Articles

Articles

A Few Takeaways Heading Into the Weekend - College Soccer Coast To Coast

Washington – The I love you, I love you not team in the United Soccer Coaches Poll, has been the bungie cord team to date in the coaches’ rankings.  The Huskies are 5-2-0 with a 3-2 loss in overtime on the road to Denver and a 1-0 loss at Portland.  Washington, currently number fifteen in the CSN Poll and sixteen in the United Soccer Coaches Poll, has the opportunity to perhaps generate a little stability in terms of their standing when they host local rival Seattle, a team that has had their own ups and downs so far this year, on Sunday.  Bragging rights are at stake in this one. 


Wake Forest returns to the scene of the crime when they travel to Historic Riggs Field to face Clemson on Friday night.  Clemson halted Wake Forest’s nine game winning streak when the two teams last faced each other at Riggs Field in 2016.  The Demon Deacons will arrive with a perfect 7-0-0 record and number one ranking.  Clemson enters the contest with a 4-2-1 record that includes losses on the road to Creighton 2-0 and Boston College 3-2.  Clemson has had trouble putting together two good halves this year.  In both of their losses, one of the best backlines in the country was exploited.  Pardon the American football expression but this contest is a goal line stand of sorts for the Clemson defense.  The Tigers are capable of pulling off the upset but only if they put together a full ninety minutes of play.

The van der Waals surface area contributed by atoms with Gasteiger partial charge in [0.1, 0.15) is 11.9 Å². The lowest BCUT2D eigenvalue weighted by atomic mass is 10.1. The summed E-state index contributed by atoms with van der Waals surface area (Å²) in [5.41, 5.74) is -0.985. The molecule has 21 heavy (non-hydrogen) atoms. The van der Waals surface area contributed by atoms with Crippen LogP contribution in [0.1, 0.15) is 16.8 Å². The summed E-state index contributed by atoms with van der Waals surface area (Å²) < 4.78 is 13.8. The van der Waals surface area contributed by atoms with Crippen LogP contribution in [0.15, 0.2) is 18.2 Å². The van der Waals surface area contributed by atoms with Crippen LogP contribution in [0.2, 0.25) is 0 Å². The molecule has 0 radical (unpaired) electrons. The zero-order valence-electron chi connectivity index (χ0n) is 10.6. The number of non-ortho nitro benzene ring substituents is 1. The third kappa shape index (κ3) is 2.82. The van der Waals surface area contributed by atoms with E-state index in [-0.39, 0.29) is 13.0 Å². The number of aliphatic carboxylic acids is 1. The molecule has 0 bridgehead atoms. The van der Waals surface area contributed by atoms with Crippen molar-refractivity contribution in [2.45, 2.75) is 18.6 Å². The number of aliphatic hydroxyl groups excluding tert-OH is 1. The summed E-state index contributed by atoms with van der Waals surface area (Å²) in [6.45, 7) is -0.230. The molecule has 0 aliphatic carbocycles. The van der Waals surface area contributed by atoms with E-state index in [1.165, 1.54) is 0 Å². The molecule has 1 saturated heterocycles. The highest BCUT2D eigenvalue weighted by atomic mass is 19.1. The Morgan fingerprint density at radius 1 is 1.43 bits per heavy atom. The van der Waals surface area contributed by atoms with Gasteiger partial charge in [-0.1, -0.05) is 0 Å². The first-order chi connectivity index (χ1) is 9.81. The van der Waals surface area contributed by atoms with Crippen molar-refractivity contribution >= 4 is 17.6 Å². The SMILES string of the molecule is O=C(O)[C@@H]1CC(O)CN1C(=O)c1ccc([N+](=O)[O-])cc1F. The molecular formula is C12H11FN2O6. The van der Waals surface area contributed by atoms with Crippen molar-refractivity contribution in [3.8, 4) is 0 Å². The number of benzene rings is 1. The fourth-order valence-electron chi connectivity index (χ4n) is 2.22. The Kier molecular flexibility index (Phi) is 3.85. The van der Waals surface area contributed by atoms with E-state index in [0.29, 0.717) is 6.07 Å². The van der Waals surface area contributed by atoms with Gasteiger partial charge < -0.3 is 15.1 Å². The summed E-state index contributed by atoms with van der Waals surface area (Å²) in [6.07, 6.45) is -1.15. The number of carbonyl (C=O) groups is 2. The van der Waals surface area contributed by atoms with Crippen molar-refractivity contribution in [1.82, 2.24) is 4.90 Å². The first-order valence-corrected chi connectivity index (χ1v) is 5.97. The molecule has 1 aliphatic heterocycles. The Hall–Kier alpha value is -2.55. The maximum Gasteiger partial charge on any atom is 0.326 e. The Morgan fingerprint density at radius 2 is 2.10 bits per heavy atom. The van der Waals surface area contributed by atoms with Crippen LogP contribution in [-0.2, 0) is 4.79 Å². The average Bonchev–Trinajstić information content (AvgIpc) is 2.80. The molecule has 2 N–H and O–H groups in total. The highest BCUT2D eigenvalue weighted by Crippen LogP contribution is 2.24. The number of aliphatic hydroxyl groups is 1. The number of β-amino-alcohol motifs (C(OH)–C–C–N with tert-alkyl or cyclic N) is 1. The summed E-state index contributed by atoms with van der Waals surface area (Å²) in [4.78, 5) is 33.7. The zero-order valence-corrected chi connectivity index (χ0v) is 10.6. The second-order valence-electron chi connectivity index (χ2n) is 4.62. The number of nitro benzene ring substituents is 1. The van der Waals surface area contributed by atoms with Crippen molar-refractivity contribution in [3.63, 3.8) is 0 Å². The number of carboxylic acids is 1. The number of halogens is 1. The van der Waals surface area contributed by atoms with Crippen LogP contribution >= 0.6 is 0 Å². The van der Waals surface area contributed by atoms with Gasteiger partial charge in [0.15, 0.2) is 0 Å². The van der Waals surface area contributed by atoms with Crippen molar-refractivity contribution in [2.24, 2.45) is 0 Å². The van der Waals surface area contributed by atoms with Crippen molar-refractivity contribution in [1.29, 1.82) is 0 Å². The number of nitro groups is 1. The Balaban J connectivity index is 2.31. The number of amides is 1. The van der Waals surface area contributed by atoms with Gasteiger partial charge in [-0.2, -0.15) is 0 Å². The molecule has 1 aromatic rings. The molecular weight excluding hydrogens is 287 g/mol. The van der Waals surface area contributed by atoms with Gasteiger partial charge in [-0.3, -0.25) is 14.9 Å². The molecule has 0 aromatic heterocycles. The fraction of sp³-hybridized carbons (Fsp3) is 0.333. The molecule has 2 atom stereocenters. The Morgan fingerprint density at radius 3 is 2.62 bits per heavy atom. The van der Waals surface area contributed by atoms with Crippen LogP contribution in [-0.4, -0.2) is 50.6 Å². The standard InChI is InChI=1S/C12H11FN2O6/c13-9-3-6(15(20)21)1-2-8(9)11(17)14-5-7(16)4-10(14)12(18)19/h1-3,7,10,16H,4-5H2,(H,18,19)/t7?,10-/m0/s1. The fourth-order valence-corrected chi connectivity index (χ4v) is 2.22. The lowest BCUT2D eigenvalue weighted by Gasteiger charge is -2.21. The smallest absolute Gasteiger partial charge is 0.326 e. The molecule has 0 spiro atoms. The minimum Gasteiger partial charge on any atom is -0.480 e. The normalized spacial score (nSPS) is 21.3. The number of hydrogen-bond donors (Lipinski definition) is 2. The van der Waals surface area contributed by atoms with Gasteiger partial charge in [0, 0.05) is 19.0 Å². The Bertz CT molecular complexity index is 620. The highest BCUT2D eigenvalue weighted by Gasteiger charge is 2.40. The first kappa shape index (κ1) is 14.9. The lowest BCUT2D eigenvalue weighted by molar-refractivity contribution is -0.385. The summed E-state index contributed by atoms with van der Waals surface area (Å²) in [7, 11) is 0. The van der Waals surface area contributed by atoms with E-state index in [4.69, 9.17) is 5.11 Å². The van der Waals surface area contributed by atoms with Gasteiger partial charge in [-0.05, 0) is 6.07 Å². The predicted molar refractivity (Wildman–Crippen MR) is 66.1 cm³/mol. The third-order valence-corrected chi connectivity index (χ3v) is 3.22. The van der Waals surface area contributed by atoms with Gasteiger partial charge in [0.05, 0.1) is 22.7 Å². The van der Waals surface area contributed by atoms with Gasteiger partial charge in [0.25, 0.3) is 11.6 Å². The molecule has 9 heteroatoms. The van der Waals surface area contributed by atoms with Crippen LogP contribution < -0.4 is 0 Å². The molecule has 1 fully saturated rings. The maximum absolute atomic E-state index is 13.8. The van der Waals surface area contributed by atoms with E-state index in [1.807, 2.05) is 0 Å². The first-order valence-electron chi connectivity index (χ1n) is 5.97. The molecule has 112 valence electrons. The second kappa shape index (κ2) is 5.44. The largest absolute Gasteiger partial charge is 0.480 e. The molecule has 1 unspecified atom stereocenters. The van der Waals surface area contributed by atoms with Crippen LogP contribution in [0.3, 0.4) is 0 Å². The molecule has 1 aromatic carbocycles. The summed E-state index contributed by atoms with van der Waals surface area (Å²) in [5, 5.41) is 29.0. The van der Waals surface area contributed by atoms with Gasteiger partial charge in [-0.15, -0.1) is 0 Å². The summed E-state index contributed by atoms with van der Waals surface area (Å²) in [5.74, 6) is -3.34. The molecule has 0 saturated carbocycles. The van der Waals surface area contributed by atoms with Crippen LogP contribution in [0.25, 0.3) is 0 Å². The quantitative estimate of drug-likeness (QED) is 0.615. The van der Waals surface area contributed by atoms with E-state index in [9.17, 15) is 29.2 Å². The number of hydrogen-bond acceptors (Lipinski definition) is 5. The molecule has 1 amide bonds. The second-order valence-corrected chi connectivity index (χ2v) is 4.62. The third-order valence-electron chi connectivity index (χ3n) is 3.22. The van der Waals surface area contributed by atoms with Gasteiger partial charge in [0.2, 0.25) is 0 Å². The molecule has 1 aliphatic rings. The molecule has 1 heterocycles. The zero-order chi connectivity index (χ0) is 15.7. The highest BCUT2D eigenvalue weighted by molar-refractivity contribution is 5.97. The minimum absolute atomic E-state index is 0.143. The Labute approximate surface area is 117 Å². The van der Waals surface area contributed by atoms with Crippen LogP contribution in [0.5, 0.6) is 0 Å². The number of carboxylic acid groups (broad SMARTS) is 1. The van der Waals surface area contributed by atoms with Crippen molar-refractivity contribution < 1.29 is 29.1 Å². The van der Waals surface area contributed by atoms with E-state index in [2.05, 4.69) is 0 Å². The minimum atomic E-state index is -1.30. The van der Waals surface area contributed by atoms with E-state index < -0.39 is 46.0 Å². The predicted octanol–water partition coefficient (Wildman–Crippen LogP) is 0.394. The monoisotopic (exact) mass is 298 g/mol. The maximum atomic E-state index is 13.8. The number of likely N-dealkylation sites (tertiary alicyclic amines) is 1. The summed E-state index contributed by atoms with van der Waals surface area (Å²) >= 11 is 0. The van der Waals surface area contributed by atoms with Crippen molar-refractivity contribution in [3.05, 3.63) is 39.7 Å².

Saint Mary’s College is off to a 7-0-0 record during which time they have outscored opponents twenty-five to four.  Junior forwards Jake Rudel (7g, 1a) and Anders Engebretsen (6g, 2a) have powered a very productive attack.  The Gael defense has been solid but was sluggish in their most recent 4-3 win over a UC Riverside team that is 0-7-1.  Saint Mary’s hosts U.C. Santa Barbara on Wednesday and travels to tangle with UC Davis on Saturday.  Both opponents will be difficult to defeat.  This is a good Saint Mary’s team but just how good remains to be seen.


Saint Louis – New head coach Kevin Kalish looks to be putting the swagger back into the step of a program that has been absent from the NCAA Tournament field since 2014.  Kalish, a former All-American as a player at Saint Louis, has deep ties to the program which is a plus.  The Billikens are off to a 3-1-2 record which includes wins over Marquette and Tulsa and ties with Notre Dame and SMU.  The Billikens have faded as the season progressed in recent seasons.  That may not occur under Kalish.  Saint Louis will host rival SIUE under the direction of Mario Sanchez on Friday.  The Cougars five game unbeaten streak was halted when they were upset at home 2-0 by Loyola Chicago last Saturday. It was a disappointing result for a team that had been playing very well on both sides of the ball.  The Saint Louis and SIUE match looks to be among the more hotly contested contests of the weekend.